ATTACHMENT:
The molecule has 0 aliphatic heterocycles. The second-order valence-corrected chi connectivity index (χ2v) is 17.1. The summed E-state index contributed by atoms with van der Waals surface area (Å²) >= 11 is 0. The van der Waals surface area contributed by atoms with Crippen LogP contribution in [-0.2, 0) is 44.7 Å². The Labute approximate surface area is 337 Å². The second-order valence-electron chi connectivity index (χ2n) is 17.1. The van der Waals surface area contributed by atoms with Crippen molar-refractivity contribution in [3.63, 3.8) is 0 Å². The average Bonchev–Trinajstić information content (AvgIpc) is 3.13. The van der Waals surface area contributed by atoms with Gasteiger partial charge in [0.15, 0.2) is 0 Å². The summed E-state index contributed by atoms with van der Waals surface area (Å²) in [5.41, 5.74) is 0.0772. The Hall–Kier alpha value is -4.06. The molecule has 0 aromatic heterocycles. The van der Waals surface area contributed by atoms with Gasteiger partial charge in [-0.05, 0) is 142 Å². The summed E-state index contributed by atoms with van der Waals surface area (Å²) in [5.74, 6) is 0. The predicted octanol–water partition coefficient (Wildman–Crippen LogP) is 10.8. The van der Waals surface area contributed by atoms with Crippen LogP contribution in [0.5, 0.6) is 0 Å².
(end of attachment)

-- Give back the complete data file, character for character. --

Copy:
The molecule has 0 aliphatic heterocycles. The second-order valence-corrected chi connectivity index (χ2v) is 17.1. The summed E-state index contributed by atoms with van der Waals surface area (Å²) >= 11 is 0. The van der Waals surface area contributed by atoms with Crippen LogP contribution in [-0.2, 0) is 44.7 Å². The Labute approximate surface area is 337 Å². The second-order valence-electron chi connectivity index (χ2n) is 17.1. The van der Waals surface area contributed by atoms with Crippen molar-refractivity contribution in [3.63, 3.8) is 0 Å². The average Bonchev–Trinajstić information content (AvgIpc) is 3.13. The van der Waals surface area contributed by atoms with Gasteiger partial charge in [0.15, 0.2) is 0 Å². The summed E-state index contributed by atoms with van der Waals surface area (Å²) in [5.41, 5.74) is 0.0772. The Hall–Kier alpha value is -4.06. The molecule has 0 aromatic heterocycles. The van der Waals surface area contributed by atoms with Gasteiger partial charge in [-0.05, 0) is 142 Å². The summed E-state index contributed by atoms with van der Waals surface area (Å²) in [5.74, 6) is 0. The predicted octanol–water partition coefficient (Wildman–Crippen LogP) is 10.8. The van der Waals surface area contributed by atoms with Crippen LogP contribution in [0.5, 0.6) is 0 Å².